**Weight initialization when using ReLUs**

I'm interested if there are any practical recommendations for or publications discussing weight initialization when using rectified linear units. I know that in practice (probably due to the AlexNet paper), everyone just initializes everything with 0.01 stddev Gaussian noise.

There's no worry that incorrect initialization will cause vanishing gradient due to unit saturation, but changing the scale of the weights can definitely affect the scale of the activations on the forward pass (which could matter when they terminate at a sigmoid or softmax output layer). In addition, the scales (singular values?) of the weight matrices do determine to what extent vanishing/exploding gradient will occur during backprop.

Personally, I've only run into problems when using layers with relatively small fan-in/out, and then I just have to increase the scale of the initialization.

Is there math that can guide us here? Or is the answer still just 0.01? ;)

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- anyways, for most practical purposes, I found the torch defaults to work well.

For conv layers:

stdv = 1/math.sqrt(self.kW*self.kH*self.nInputPlane)

For linear layers:

stdv = 1./math.sqrt(inputSize)Oct 8, 2014 - And I had really slow initial learning using Alex's 0.01 std and gaussian distribution for large-scale networks, compared to the torch's default initialization. I frankly dont see any reason why it should be a gaussian at all, and I dont understand why anyone should think 0.01is good either.Oct 8, 2014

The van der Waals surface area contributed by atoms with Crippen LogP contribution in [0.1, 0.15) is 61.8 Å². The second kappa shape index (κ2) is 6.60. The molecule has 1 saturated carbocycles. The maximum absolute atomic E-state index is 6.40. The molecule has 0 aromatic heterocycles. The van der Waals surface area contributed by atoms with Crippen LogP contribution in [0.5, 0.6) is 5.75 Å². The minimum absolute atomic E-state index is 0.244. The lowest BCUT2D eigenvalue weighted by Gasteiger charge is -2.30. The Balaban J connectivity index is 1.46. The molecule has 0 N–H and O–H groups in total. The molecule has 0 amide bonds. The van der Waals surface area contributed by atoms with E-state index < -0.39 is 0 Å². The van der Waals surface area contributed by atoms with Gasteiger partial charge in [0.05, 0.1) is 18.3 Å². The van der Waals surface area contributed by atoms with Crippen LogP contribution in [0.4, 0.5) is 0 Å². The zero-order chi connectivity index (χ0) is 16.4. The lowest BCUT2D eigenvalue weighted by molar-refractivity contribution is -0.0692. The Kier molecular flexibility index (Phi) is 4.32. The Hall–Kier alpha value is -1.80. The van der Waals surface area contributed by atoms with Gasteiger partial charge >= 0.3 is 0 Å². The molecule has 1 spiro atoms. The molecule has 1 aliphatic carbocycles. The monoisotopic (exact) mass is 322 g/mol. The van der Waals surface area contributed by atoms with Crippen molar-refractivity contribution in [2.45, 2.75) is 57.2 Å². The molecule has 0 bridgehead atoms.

- +Soumith Chintala, thanks for your input. I'm curious what your doubts are specifically with Gaussian initialization. Other than the empirical observation that uniform begins to learn faster.Oct 8, 2014
- I want my neurons to equally compete from when the training starts. I dont really see why there is a need to introduce such a huge bias (with a gaussian) in the neuron weights such that I might actively help a subset of neurons dominate a particular output. All of this only matters of course until the network actually starts learning!Oct 8, 2014
- How much of the 'speedup' is due to using the uniform distribution instead of the Gaussian though, and how much of it is due to choosing the right scale (I.e. variance)? Is there any literature on this? Your intuitive explanation makes some sense but some hard numbers would be nice as well to show that this is actually what happens :)Oct 9, 2014
- +Sander Dieleman there's definitely scope to sit down and do properly designed experiments on a few sets of problems. I dont have the time :)Oct 9, 2014